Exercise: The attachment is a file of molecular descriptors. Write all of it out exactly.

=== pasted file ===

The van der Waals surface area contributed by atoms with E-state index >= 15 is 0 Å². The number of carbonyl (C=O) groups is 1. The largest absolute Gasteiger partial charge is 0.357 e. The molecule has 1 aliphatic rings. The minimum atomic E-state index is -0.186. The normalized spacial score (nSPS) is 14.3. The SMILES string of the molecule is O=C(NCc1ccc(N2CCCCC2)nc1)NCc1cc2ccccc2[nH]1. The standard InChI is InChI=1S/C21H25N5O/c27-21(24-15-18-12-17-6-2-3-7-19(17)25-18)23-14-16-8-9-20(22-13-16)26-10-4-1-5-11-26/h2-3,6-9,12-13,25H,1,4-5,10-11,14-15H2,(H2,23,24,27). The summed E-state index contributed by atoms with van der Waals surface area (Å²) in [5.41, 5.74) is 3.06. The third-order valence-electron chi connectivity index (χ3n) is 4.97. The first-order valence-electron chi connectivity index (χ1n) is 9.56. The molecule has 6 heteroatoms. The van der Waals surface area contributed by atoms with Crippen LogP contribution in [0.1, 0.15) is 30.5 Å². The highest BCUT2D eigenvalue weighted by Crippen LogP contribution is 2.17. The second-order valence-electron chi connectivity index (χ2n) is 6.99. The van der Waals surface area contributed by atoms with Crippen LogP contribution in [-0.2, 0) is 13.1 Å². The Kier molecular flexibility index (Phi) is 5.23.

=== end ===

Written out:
The van der Waals surface area contributed by atoms with E-state index >= 15 is 0 Å². The number of carbonyl (C=O) groups is 1. The largest absolute Gasteiger partial charge is 0.357 e. The molecule has 1 aliphatic rings. The minimum atomic E-state index is -0.186. The normalized spacial score (nSPS) is 14.3. The SMILES string of the molecule is O=C(NCc1ccc(N2CCCCC2)nc1)NCc1cc2ccccc2[nH]1. The standard InChI is InChI=1S/C21H25N5O/c27-21(24-15-18-12-17-6-2-3-7-19(17)25-18)23-14-16-8-9-20(22-13-16)26-10-4-1-5-11-26/h2-3,6-9,12-13,25H,1,4-5,10-11,14-15H2,(H2,23,24,27). The summed E-state index contributed by atoms with van der Waals surface area (Å²) in [5.41, 5.74) is 3.06. The third-order valence-electron chi connectivity index (χ3n) is 4.97. The first-order valence-electron chi connectivity index (χ1n) is 9.56. The molecule has 6 heteroatoms. The van der Waals surface area contributed by atoms with Crippen LogP contribution in [0.1, 0.15) is 30.5 Å². The highest BCUT2D eigenvalue weighted by Crippen LogP contribution is 2.17. The second-order valence-electron chi connectivity index (χ2n) is 6.99. The van der Waals surface area contributed by atoms with Crippen LogP contribution in [-0.2, 0) is 13.1 Å². The Kier molecular flexibility index (Phi) is 5.23.